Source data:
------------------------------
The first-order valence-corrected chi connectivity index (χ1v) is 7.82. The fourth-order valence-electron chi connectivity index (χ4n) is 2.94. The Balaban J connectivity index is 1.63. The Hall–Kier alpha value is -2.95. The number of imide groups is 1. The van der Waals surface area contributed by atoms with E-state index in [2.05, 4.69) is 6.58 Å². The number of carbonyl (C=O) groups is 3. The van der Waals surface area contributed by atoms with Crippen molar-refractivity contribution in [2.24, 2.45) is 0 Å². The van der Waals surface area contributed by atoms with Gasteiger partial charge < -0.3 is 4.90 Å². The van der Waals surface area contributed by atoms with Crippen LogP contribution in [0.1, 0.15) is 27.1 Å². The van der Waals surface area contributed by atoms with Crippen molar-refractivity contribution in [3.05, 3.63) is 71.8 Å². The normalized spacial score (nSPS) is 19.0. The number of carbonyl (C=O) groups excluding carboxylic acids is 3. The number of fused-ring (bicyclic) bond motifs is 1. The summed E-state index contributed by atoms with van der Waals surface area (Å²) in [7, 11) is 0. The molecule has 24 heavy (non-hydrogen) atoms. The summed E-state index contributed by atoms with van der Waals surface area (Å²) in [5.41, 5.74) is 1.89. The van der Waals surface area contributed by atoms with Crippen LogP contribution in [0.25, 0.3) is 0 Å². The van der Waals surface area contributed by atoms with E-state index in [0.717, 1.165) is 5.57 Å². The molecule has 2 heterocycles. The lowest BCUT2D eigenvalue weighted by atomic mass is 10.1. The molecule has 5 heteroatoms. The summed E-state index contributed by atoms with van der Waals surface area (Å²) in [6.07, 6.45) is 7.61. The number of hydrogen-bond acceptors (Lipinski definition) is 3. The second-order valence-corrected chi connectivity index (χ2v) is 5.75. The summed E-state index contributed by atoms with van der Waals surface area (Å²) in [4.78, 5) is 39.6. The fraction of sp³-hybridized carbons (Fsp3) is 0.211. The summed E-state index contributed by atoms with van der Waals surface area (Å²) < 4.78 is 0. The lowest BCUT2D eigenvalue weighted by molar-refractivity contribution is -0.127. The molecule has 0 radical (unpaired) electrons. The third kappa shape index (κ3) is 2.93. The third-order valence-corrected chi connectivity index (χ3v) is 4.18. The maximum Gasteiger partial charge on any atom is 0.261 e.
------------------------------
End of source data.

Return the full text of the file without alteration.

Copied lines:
The first-order valence-corrected chi connectivity index (χ1v) is 7.82. The fourth-order valence-electron chi connectivity index (χ4n) is 2.94. The Balaban J connectivity index is 1.63. The Hall–Kier alpha value is -2.95. The number of imide groups is 1. The van der Waals surface area contributed by atoms with E-state index in [2.05, 4.69) is 6.58 Å². The number of carbonyl (C=O) groups is 3. The van der Waals surface area contributed by atoms with Crippen molar-refractivity contribution in [2.24, 2.45) is 0 Å². The van der Waals surface area contributed by atoms with Gasteiger partial charge < -0.3 is 4.90 Å². The van der Waals surface area contributed by atoms with Crippen LogP contribution in [0.1, 0.15) is 27.1 Å². The van der Waals surface area contributed by atoms with Crippen molar-refractivity contribution in [3.05, 3.63) is 71.8 Å². The normalized spacial score (nSPS) is 19.0. The number of carbonyl (C=O) groups excluding carboxylic acids is 3. The number of fused-ring (bicyclic) bond motifs is 1. The summed E-state index contributed by atoms with van der Waals surface area (Å²) in [7, 11) is 0. The molecule has 24 heavy (non-hydrogen) atoms. The summed E-state index contributed by atoms with van der Waals surface area (Å²) in [5.41, 5.74) is 1.89. The van der Waals surface area contributed by atoms with Crippen LogP contribution in [0.25, 0.3) is 0 Å². The van der Waals surface area contributed by atoms with E-state index in [0.717, 1.165) is 5.57 Å². The molecule has 2 heterocycles. The lowest BCUT2D eigenvalue weighted by atomic mass is 10.1. The molecule has 5 heteroatoms. The summed E-state index contributed by atoms with van der Waals surface area (Å²) in [6.07, 6.45) is 7.61. The number of hydrogen-bond acceptors (Lipinski definition) is 3. The second-order valence-corrected chi connectivity index (χ2v) is 5.75. The summed E-state index contributed by atoms with van der Waals surface area (Å²) in [4.78, 5) is 39.6. The fraction of sp³-hybridized carbons (Fsp3) is 0.211. The summed E-state index contributed by atoms with van der Waals surface area (Å²) < 4.78 is 0. The lowest BCUT2D eigenvalue weighted by molar-refractivity contribution is -0.127. The molecule has 0 radical (unpaired) electrons. The third kappa shape index (κ3) is 2.93. The third-order valence-corrected chi connectivity index (χ3v) is 4.18. The maximum Gasteiger partial charge on any atom is 0.261 e.